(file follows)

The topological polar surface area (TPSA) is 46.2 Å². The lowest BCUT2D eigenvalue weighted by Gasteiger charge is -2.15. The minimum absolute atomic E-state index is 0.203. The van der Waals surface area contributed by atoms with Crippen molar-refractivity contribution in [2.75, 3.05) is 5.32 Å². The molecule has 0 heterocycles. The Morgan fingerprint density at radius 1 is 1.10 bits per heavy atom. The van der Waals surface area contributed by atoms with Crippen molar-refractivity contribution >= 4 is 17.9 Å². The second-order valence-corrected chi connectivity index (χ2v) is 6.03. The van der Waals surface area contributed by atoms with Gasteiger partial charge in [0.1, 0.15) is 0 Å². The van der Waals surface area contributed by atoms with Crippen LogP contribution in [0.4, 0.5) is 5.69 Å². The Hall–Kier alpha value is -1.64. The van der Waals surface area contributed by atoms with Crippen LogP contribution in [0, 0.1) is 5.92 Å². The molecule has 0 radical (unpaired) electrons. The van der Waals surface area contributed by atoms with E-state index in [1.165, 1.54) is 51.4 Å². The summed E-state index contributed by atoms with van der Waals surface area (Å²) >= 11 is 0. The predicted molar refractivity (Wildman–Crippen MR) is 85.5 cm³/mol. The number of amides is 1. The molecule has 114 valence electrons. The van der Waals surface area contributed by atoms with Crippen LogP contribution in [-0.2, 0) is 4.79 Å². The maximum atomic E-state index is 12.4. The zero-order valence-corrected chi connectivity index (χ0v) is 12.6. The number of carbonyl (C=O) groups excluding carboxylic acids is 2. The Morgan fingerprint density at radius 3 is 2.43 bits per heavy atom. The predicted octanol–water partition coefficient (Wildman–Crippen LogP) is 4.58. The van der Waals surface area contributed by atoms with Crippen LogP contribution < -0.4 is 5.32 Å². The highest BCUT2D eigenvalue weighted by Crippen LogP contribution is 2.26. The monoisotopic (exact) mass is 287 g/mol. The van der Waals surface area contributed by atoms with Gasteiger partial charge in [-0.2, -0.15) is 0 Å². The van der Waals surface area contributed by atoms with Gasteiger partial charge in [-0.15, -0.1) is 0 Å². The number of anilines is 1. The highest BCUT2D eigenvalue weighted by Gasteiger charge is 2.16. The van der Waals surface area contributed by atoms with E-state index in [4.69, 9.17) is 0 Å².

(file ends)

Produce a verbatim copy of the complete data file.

The topological polar surface area (TPSA) is 46.2 Å². The lowest BCUT2D eigenvalue weighted by Gasteiger charge is -2.15. The minimum absolute atomic E-state index is 0.203. The van der Waals surface area contributed by atoms with Crippen molar-refractivity contribution in [2.75, 3.05) is 5.32 Å². The molecule has 0 heterocycles. The Morgan fingerprint density at radius 1 is 1.10 bits per heavy atom. The van der Waals surface area contributed by atoms with Crippen molar-refractivity contribution >= 4 is 17.9 Å². The second-order valence-corrected chi connectivity index (χ2v) is 6.03. The van der Waals surface area contributed by atoms with Gasteiger partial charge in [0.1, 0.15) is 0 Å². The van der Waals surface area contributed by atoms with Crippen LogP contribution in [0.4, 0.5) is 5.69 Å². The Hall–Kier alpha value is -1.64. The van der Waals surface area contributed by atoms with Crippen LogP contribution in [0, 0.1) is 5.92 Å². The molecule has 0 radical (unpaired) electrons. The van der Waals surface area contributed by atoms with E-state index in [1.165, 1.54) is 51.4 Å². The summed E-state index contributed by atoms with van der Waals surface area (Å²) >= 11 is 0. The predicted molar refractivity (Wildman–Crippen MR) is 85.5 cm³/mol. The number of amides is 1. The molecule has 114 valence electrons. The van der Waals surface area contributed by atoms with Crippen LogP contribution in [-0.2, 0) is 4.79 Å². The maximum atomic E-state index is 12.4. The zero-order valence-corrected chi connectivity index (χ0v) is 12.6. The number of carbonyl (C=O) groups excluding carboxylic acids is 2. The Morgan fingerprint density at radius 3 is 2.43 bits per heavy atom. The predicted octanol–water partition coefficient (Wildman–Crippen LogP) is 4.58. The van der Waals surface area contributed by atoms with Crippen LogP contribution < -0.4 is 5.32 Å². The highest BCUT2D eigenvalue weighted by Crippen LogP contribution is 2.26. The monoisotopic (exact) mass is 287 g/mol. The van der Waals surface area contributed by atoms with Gasteiger partial charge in [-0.2, -0.15) is 0 Å². The van der Waals surface area contributed by atoms with Gasteiger partial charge in [-0.15, -0.1) is 0 Å². The number of anilines is 1. The highest BCUT2D eigenvalue weighted by Gasteiger charge is 2.16. The van der Waals surface area contributed by atoms with E-state index in [4.69, 9.17) is 0 Å².